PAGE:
(4) It will infer an appointment of Christ’s, whereby he appropriates that day to his service, and claims it to himself. Why? Because he calls it his, even as in the fourth command there is no express institution of the seventh day, yet because the seventh was called the Lord’s, and in his former way and dispensations intimated as a day to be kept for him. Therefore it’s understood and taken for granted by the Jews to be instituted seeing he calls it his. So may we conclude here, that there is an institution and appointment of the first day to be the Lord’s, because it’s claimed by him as his, although no such plain express institution is of it as of other ordinances, it being clear that the institution of days is left more generally to be gathered. From all which we may gather the conclusion, to wit, that the first day of the week is styled by the same peculiar titles claimed by the Lord expressly as his right and due, and upon as valid grounds under the New Testament, as the seventh day was under the Old. Therefore now the seventh day is changed, and the first is come in its room, which was the thing to be proved.

In the last room we argue from the Apostle’s ordinance [in] 1 Cor. 16:1, 2, concerning contributions for the saints, As I have (Paul says) given order to the Churches of Galatia, even so do ye, that is, the first day of the week let every one of you lay by him, etc. I say we argue thus, that not the seventh, but the first day, is the chief solemn day for worship after Christ’s resurrection.

If the first day of the week is particularly and eminently pitched on by the Apostle, and that in diverse churches as the fittest time for expressing their charity, then must there be some[thing] eminent in the first day, giving ground for such an appointment and ordinance, as the Apostle singling that from other days for such an end (and no other reason can be given, but that that day being more especially and immediately appointed for God, is most fit for that duty, which is a work of mercy), but it’s there clear, that the Apostle pitches singularly on that day besides other days, Ergo, etc.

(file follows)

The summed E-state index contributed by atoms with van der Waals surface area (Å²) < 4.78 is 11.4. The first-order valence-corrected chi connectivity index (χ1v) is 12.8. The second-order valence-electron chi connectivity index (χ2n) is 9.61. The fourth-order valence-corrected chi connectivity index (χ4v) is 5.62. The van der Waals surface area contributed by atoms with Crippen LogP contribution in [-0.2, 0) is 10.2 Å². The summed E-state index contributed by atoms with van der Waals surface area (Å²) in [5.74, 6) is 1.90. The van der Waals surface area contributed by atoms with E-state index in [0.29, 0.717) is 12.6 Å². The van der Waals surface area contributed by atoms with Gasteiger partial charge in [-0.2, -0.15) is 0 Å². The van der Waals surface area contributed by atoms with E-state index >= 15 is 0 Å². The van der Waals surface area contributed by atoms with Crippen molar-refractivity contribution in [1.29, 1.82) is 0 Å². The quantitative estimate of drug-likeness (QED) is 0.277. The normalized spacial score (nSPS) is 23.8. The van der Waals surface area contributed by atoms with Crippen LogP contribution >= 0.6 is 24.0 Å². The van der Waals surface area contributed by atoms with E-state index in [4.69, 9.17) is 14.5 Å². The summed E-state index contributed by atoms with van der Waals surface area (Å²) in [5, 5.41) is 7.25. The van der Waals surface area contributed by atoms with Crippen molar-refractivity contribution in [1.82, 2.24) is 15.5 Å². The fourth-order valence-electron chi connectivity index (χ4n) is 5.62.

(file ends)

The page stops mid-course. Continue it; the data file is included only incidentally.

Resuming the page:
For strengthening of the argument, consider (1) that it’s clear to be the first day of the week, since that same phrase which is used by the Evangelists (Matt. 28:1; Mark 16:2; Luke 24:1), is made use of here by the Apostle, who no question follows the Evangelist’s phrase. Yea, his following that phrase may hint at a reason, why he commands charity to be on that day, or sets it apart for that use as beyond other days, to wit, our Lord’s resurrection.

(2) It’s clear, that he thinks it not indifferent what day it is done on, not that all days are alike; therefore he pitches on that day, the first day, and that not in one church only, but in many.

(3) That this is not commended only to them, but commanded and enjoined even in reference to the day, and will the Apostle load churches with commands in that circumstance without ground, and universally (to speak so) prefer one day to another, and so as he will have uniformity in the very day in the Church of Corinth, with other churches unnecessarily? Lest it not be said, nay not thought.

(4) That this day was commanded even in the Churches of Galatia, in which churches he had condemned the observation of days, whereby it would seem to be clear that he counts not the preferring of this first day, as one of these days, the observation whereof is prohibited and condemned by him, nor wills it to be laid aside; and that purposely he passed the seventh day as amongst these days, which were not to be observed and retained, but laid aside.